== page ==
Tecno further added that it keeps consumers’ data security and products on top priority and the brand assures that every single software installed on its devices runs through a series of rigorous security checks. “Every single software installed on each device runs through a series of rigorous security checks, such as our own security scan platform, Google Play Protect, GMS BTS and VirusTotal test. In addition, a 90-day security patch update is periodically delivered to TECNO consumers to ensure that the security of our products and protection of consumers’ devices from malware infection isn’t compromised,” the spokesperson added.
“About xHelper, whose behaviour was similar to Triada, was a separate global mobile security issue firstly appeared in 2019. We have deployed professional security tools such as GMS BTS and VirusTotal to detect the xHelper issue since last November. All TECNOs new product releases and software maintenance releases for old products must go through the test. No reports of xHelper have ever been detected since then,” the spokesperson said.
Somethings does not add up here!
As per the spokesperson, the company identified the malware and took the actions to stop the attack from happening. However, some key questions still remain unanswered.
The first and foremost question here is why the malware was pre-installed in the first place? We have seen many smartphone companies adding some pre-installed applications on their smartphones. We have seen prime examples of Xiaomi and other Chinese companies that deliberately add pre-installed applications on a new smartphone. Though it creates a new channel of revenue for the brand, but it becomes a frustrating thing for a smartphone user. But, in this case, adding a pre-installed malware in a smartphone is another level of low. After all, a pre-installed malware does not magically appear in a smartphone. The company should give justification on how the pre-installed malware was added to the smartphone.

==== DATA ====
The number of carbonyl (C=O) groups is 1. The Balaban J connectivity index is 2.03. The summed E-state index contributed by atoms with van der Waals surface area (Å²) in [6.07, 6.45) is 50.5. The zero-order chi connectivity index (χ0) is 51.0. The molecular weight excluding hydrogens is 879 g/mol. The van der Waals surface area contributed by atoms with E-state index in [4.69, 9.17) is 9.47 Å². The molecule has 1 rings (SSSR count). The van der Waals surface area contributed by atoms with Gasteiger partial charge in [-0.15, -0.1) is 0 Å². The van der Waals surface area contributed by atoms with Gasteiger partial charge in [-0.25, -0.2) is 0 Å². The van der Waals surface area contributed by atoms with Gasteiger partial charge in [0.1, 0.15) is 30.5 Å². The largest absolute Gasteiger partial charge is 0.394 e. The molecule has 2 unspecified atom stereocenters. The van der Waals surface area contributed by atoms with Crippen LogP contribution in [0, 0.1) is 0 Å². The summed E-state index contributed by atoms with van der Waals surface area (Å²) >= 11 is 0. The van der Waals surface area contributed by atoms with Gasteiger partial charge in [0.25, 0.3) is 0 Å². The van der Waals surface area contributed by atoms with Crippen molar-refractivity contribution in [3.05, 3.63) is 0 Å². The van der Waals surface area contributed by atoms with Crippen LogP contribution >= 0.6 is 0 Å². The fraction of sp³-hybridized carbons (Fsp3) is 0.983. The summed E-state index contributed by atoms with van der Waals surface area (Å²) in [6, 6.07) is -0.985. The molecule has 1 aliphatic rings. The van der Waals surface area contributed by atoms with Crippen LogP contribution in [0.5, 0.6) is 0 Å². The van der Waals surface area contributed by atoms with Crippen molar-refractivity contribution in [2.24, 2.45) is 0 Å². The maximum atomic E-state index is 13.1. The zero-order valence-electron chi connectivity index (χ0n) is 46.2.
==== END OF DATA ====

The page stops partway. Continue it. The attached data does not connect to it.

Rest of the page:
The second question that still remains unanswered is that if the company has rectified the problem, then why was it still prevalent in the smartphone. The report highlights that Secure-D blocked a total of 19.2m suspicious subscription sign-ups between March 2019 to August 2020, coming from over 200k unique Transsion Tecno W2 devices across 19 countries. Tecno said that it rolled out an update in April 2018 to stop this malware. So, the question here is, how did the malware was detected by the security firm between March 2019 to August 2020. This clearly indicates that the security patches didn’t reach the end customers on time, which has resulted in massive fraudulent subscriptions and downloads of apps on the Tecno W2 smartphone.
Transsion has blamed an unnamed malicious supplier within the supply chain of the Tecno device. Upon further inspection, no signs of malware were detected on other phone models made by Infinix, Itel which are also the sub-brands of Transsion just like Tecno. This means that the hackers were able to infiltrate the company’s supply chain to induce this malware. It is high time for smartphone brands to make sure such incidents do not take place in future.